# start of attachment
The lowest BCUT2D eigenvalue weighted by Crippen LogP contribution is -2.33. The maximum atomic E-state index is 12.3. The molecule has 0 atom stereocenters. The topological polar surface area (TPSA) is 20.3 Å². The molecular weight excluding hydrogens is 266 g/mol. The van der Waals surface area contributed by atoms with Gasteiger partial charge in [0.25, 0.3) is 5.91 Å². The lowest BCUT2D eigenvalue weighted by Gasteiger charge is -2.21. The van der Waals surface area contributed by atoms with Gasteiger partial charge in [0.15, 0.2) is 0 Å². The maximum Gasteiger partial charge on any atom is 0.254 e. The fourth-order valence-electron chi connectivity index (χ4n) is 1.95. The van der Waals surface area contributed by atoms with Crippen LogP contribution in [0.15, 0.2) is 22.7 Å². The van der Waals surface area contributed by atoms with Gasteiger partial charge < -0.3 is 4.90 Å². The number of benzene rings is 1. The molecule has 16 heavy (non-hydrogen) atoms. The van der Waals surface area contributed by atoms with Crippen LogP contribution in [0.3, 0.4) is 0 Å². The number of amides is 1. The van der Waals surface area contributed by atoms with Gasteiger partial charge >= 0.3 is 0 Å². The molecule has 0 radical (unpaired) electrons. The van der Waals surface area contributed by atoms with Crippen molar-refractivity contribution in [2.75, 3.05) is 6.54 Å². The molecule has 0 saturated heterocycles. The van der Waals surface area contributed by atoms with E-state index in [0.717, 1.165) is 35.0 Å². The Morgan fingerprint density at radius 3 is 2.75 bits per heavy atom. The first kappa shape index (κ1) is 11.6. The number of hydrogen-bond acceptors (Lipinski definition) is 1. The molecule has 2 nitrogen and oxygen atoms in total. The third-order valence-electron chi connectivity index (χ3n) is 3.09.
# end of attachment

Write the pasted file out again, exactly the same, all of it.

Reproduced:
The lowest BCUT2D eigenvalue weighted by Crippen LogP contribution is -2.33. The maximum atomic E-state index is 12.3. The molecule has 0 atom stereocenters. The topological polar surface area (TPSA) is 20.3 Å². The molecular weight excluding hydrogens is 266 g/mol. The van der Waals surface area contributed by atoms with Gasteiger partial charge in [0.25, 0.3) is 5.91 Å². The lowest BCUT2D eigenvalue weighted by Gasteiger charge is -2.21. The van der Waals surface area contributed by atoms with Gasteiger partial charge in [0.15, 0.2) is 0 Å². The maximum Gasteiger partial charge on any atom is 0.254 e. The fourth-order valence-electron chi connectivity index (χ4n) is 1.95. The van der Waals surface area contributed by atoms with Crippen LogP contribution in [0.15, 0.2) is 22.7 Å². The van der Waals surface area contributed by atoms with Gasteiger partial charge < -0.3 is 4.90 Å². The number of benzene rings is 1. The molecule has 16 heavy (non-hydrogen) atoms. The van der Waals surface area contributed by atoms with Crippen LogP contribution in [0.3, 0.4) is 0 Å². The number of amides is 1. The van der Waals surface area contributed by atoms with Gasteiger partial charge >= 0.3 is 0 Å². The molecule has 0 radical (unpaired) electrons. The van der Waals surface area contributed by atoms with Crippen molar-refractivity contribution in [2.75, 3.05) is 6.54 Å². The molecule has 0 saturated heterocycles. The van der Waals surface area contributed by atoms with E-state index in [0.717, 1.165) is 35.0 Å². The Morgan fingerprint density at radius 3 is 2.75 bits per heavy atom. The first kappa shape index (κ1) is 11.6. The number of hydrogen-bond acceptors (Lipinski definition) is 1. The molecule has 2 nitrogen and oxygen atoms in total. The third-order valence-electron chi connectivity index (χ3n) is 3.09.